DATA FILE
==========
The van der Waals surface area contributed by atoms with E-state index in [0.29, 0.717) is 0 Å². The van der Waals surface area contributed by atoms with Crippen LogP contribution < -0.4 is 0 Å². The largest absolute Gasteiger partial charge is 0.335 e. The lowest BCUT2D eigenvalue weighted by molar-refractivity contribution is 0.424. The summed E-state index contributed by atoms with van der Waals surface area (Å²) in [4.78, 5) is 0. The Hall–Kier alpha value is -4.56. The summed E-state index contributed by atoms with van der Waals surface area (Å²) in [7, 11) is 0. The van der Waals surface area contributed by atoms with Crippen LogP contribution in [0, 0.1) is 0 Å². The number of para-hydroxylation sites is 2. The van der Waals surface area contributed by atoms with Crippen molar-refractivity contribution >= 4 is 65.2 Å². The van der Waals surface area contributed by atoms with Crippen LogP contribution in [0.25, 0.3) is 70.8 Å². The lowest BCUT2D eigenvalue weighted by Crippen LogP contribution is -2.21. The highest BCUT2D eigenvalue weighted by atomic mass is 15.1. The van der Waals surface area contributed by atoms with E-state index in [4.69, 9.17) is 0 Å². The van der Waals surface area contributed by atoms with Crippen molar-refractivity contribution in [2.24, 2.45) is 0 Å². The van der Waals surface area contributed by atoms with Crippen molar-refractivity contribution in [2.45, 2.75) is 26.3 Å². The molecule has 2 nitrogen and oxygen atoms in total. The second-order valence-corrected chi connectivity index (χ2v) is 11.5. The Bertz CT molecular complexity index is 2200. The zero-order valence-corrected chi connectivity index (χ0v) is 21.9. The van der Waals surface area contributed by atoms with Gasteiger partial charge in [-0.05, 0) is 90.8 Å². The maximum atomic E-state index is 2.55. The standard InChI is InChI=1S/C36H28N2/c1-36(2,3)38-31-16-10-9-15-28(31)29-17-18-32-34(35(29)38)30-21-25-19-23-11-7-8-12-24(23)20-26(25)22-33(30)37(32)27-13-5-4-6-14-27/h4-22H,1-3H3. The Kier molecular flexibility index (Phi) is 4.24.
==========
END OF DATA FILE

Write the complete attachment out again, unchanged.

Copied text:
The van der Waals surface area contributed by atoms with E-state index in [0.29, 0.717) is 0 Å². The van der Waals surface area contributed by atoms with Crippen LogP contribution < -0.4 is 0 Å². The largest absolute Gasteiger partial charge is 0.335 e. The lowest BCUT2D eigenvalue weighted by molar-refractivity contribution is 0.424. The summed E-state index contributed by atoms with van der Waals surface area (Å²) in [4.78, 5) is 0. The Hall–Kier alpha value is -4.56. The summed E-state index contributed by atoms with van der Waals surface area (Å²) in [7, 11) is 0. The van der Waals surface area contributed by atoms with Crippen LogP contribution in [0, 0.1) is 0 Å². The number of para-hydroxylation sites is 2. The van der Waals surface area contributed by atoms with Crippen molar-refractivity contribution >= 4 is 65.2 Å². The van der Waals surface area contributed by atoms with Crippen LogP contribution in [0.25, 0.3) is 70.8 Å². The lowest BCUT2D eigenvalue weighted by Crippen LogP contribution is -2.21. The highest BCUT2D eigenvalue weighted by atomic mass is 15.1. The van der Waals surface area contributed by atoms with E-state index in [4.69, 9.17) is 0 Å². The van der Waals surface area contributed by atoms with Crippen molar-refractivity contribution in [2.24, 2.45) is 0 Å². The van der Waals surface area contributed by atoms with Crippen molar-refractivity contribution in [2.45, 2.75) is 26.3 Å². The molecule has 2 nitrogen and oxygen atoms in total. The second-order valence-corrected chi connectivity index (χ2v) is 11.5. The Bertz CT molecular complexity index is 2200. The zero-order valence-corrected chi connectivity index (χ0v) is 21.9. The van der Waals surface area contributed by atoms with Gasteiger partial charge in [-0.05, 0) is 90.8 Å². The maximum atomic E-state index is 2.55. The standard InChI is InChI=1S/C36H28N2/c1-36(2,3)38-31-16-10-9-15-28(31)29-17-18-32-34(35(29)38)30-21-25-19-23-11-7-8-12-24(23)20-26(25)22-33(30)37(32)27-13-5-4-6-14-27/h4-22H,1-3H3. The Kier molecular flexibility index (Phi) is 4.24.